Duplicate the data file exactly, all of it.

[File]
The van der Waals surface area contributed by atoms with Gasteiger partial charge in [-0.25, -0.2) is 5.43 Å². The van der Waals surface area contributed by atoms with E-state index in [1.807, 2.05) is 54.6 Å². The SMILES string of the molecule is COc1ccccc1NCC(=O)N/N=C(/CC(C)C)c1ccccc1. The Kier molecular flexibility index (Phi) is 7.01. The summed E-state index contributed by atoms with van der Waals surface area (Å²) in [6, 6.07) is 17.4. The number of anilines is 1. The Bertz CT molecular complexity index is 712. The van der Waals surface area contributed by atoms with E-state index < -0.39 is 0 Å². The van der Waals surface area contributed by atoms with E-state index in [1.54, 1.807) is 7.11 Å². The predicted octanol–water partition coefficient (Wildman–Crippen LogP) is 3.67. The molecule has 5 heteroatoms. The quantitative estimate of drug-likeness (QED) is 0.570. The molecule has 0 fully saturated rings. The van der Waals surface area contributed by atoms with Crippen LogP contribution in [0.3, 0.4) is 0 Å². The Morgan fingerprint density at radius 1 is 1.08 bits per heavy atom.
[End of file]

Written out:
The van der Waals surface area contributed by atoms with Gasteiger partial charge in [-0.25, -0.2) is 5.43 Å². The van der Waals surface area contributed by atoms with E-state index in [1.807, 2.05) is 54.6 Å². The SMILES string of the molecule is COc1ccccc1NCC(=O)N/N=C(/CC(C)C)c1ccccc1. The Kier molecular flexibility index (Phi) is 7.01. The summed E-state index contributed by atoms with van der Waals surface area (Å²) in [6, 6.07) is 17.4. The number of anilines is 1. The Bertz CT molecular complexity index is 712. The van der Waals surface area contributed by atoms with E-state index < -0.39 is 0 Å². The van der Waals surface area contributed by atoms with E-state index in [1.54, 1.807) is 7.11 Å². The predicted octanol–water partition coefficient (Wildman–Crippen LogP) is 3.67. The molecule has 5 heteroatoms. The quantitative estimate of drug-likeness (QED) is 0.570. The molecule has 0 fully saturated rings. The van der Waals surface area contributed by atoms with Crippen LogP contribution in [0.3, 0.4) is 0 Å². The Morgan fingerprint density at radius 1 is 1.08 bits per heavy atom.